“Arrival” is out of this world


Declan Hoffman, Staff Writer

Finally, a science-fiction based film covering the seemingly purposeless presence of an extraterrestrial species that offers more than stunning graphics of traditionally awe-inspired alien ships and sensationalized explosions aback the silhouette of him and her. Instead, what is painted atop a simple yet robust plot line in Denis Villeneuve’s “Arrival” is a refreshing take on aliens coming to Earth.

When 12 extraterrestrial spacecraft, nicknamed ‘shells,’ make landfall across Earth, scholarly linguist Louise Banks (Amy Adams) is called upon by the U.S. army to assist in deciphering the foreign being’s communication form in hopes of determining the purpose of their visit.

Banks is joined by theoretical physicist Ian Donnelly (Jeremy Renner) who will work in partnership with Banks to calculate any immediate physical or chemical threat the species may pose to the humans in the surrounding area while assisting Banks in their primary mission of deciphering the specie’s communication form.

Only a few sessions later with the seven-legged aliens they call ‘heptapods,’ after Donnelly has tagged the two they interact with on their shell ‘Abbott’ and ‘Costello,’ hints over the emotions he holds toward Banks in their quest for finding answers about their new Earthly neighbors suggest a growing relationship with the linguist.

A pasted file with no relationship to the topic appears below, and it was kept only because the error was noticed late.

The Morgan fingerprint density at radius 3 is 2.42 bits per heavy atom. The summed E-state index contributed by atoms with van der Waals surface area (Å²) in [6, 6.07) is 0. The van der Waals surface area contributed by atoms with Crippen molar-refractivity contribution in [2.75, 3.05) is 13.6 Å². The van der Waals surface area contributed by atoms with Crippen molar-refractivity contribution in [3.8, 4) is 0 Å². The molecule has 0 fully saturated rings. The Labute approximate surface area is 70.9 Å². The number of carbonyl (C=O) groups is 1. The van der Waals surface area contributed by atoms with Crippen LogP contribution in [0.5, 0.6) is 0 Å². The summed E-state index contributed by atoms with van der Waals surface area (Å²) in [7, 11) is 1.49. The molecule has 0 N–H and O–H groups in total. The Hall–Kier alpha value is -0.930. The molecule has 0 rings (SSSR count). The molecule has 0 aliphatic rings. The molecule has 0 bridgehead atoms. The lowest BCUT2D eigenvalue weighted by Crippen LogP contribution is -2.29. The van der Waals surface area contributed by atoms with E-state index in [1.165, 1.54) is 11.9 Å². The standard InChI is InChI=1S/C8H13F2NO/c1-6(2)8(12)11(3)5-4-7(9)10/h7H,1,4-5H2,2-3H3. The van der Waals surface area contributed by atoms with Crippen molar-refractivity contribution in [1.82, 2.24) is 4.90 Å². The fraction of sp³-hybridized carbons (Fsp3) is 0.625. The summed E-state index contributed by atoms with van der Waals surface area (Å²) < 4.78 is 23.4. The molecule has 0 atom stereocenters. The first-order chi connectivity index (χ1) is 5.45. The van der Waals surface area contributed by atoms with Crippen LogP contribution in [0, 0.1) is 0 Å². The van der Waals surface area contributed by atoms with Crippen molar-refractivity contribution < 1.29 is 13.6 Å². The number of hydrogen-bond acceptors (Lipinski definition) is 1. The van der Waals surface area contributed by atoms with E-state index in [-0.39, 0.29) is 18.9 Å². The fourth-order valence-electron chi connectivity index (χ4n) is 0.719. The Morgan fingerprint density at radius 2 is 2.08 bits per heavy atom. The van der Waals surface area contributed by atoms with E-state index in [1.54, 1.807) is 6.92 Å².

But make no mistake, this is not the same “little green men land on Earth and two lovers shoot ‘em up before they do us” movie everyone has seen too many times before.

The movie works to parallel all of the rhetorical devices that created such an enjoyable read in Ted Chiang’s short story “Story of Your Life” from which the film was based, winning three awards for best novella in 1999 and another in 2000.

Over a period of time working with the heptapods, Banks is able to begin forming her hypotheses regarding how the strangely new circular symbolic language could be translated to the language of humans.

It becomes clear to her from very early that because of how the extraterrestrials have evolved to communicate, their cognitive ability is abnormally circular. The way the heptapods think is absent of a form of time as linear as thought of by humans which ultimately ends up playing an important part in Banks’ life, the plot and the movie’s themes.

The movie speaks to a realm of issues relatable to anyone’s life with much greater depth than what may be initially obvious from any superficial dialogue. Perhaps what was most refreshing was seeing an over-beaten Hollywood plotline reinvented with a completely original angle, first generated by Chiang.

For Canadian director Villeneuve, this marks one of only a handful of his films that has had a release in the states, and the first with a release as widespread and during such a prime movie time as now, passing $73.1 million in sales.

Sure, this film is not made for the masses. It likely will not mean nearly the same thing to the first viewer as it does to the second, but that’s what makes it that much better for the person who it does resonate with. “Arrival” is not the cookie cutter option complete with sex, drugs, destruction and drama.

That said, there were certainly many noticeable plot and execution flaws in “Arrival” that would have been nice to be addressed in the adaptation. Perhaps these hiccups wouldn’t be as noticeable in a second viewing, but they were still there nonetheless.

Never were the mistakes as severe as to take away from the experience or completely destroy Chiang’s original purpose which is all that matters.

What director Villeneuve is able to pull off with what may seem like a trivial cast, for all of us that prejudged the film, is nothing short of admirable and a successful complement of the short story from which it was based.

Declan Hoffman is a staff writer for The Dakota Student. He can be reached at [email protected]